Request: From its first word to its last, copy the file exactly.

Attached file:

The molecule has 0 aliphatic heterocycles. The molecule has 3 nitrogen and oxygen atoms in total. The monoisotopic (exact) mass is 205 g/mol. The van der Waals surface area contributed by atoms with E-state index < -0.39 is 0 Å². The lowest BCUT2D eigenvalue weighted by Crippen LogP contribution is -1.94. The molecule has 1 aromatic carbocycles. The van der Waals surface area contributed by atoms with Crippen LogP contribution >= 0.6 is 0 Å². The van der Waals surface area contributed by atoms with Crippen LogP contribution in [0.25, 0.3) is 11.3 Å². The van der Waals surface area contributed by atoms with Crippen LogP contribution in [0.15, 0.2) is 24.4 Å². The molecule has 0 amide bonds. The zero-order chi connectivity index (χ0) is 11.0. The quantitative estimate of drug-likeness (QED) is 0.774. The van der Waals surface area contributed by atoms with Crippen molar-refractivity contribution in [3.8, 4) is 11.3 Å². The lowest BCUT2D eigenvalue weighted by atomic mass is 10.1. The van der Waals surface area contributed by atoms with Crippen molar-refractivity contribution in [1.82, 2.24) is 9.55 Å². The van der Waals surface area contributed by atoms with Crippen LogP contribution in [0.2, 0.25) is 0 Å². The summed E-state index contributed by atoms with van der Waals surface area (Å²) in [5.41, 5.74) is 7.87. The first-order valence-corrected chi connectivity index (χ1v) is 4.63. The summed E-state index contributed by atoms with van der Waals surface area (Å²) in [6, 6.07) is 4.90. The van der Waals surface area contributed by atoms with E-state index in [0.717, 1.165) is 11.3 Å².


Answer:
The molecule has 0 aliphatic heterocycles. The molecule has 3 nitrogen and oxygen atoms in total. The monoisotopic (exact) mass is 205 g/mol. The van der Waals surface area contributed by atoms with E-state index < -0.39 is 0 Å². The lowest BCUT2D eigenvalue weighted by Crippen LogP contribution is -1.94. The molecule has 1 aromatic carbocycles. The van der Waals surface area contributed by atoms with Crippen LogP contribution >= 0.6 is 0 Å². The van der Waals surface area contributed by atoms with Crippen LogP contribution in [0.25, 0.3) is 11.3 Å². The van der Waals surface area contributed by atoms with Crippen LogP contribution in [0.15, 0.2) is 24.4 Å². The molecule has 0 amide bonds. The zero-order chi connectivity index (χ0) is 11.0. The quantitative estimate of drug-likeness (QED) is 0.774. The van der Waals surface area contributed by atoms with Crippen molar-refractivity contribution in [3.8, 4) is 11.3 Å². The lowest BCUT2D eigenvalue weighted by atomic mass is 10.1. The van der Waals surface area contributed by atoms with Crippen molar-refractivity contribution in [1.82, 2.24) is 9.55 Å². The van der Waals surface area contributed by atoms with Crippen LogP contribution in [0.2, 0.25) is 0 Å². The summed E-state index contributed by atoms with van der Waals surface area (Å²) in [5.41, 5.74) is 7.87. The first-order valence-corrected chi connectivity index (χ1v) is 4.63. The summed E-state index contributed by atoms with van der Waals surface area (Å²) in [6, 6.07) is 4.90. The van der Waals surface area contributed by atoms with E-state index in [0.717, 1.165) is 11.3 Å².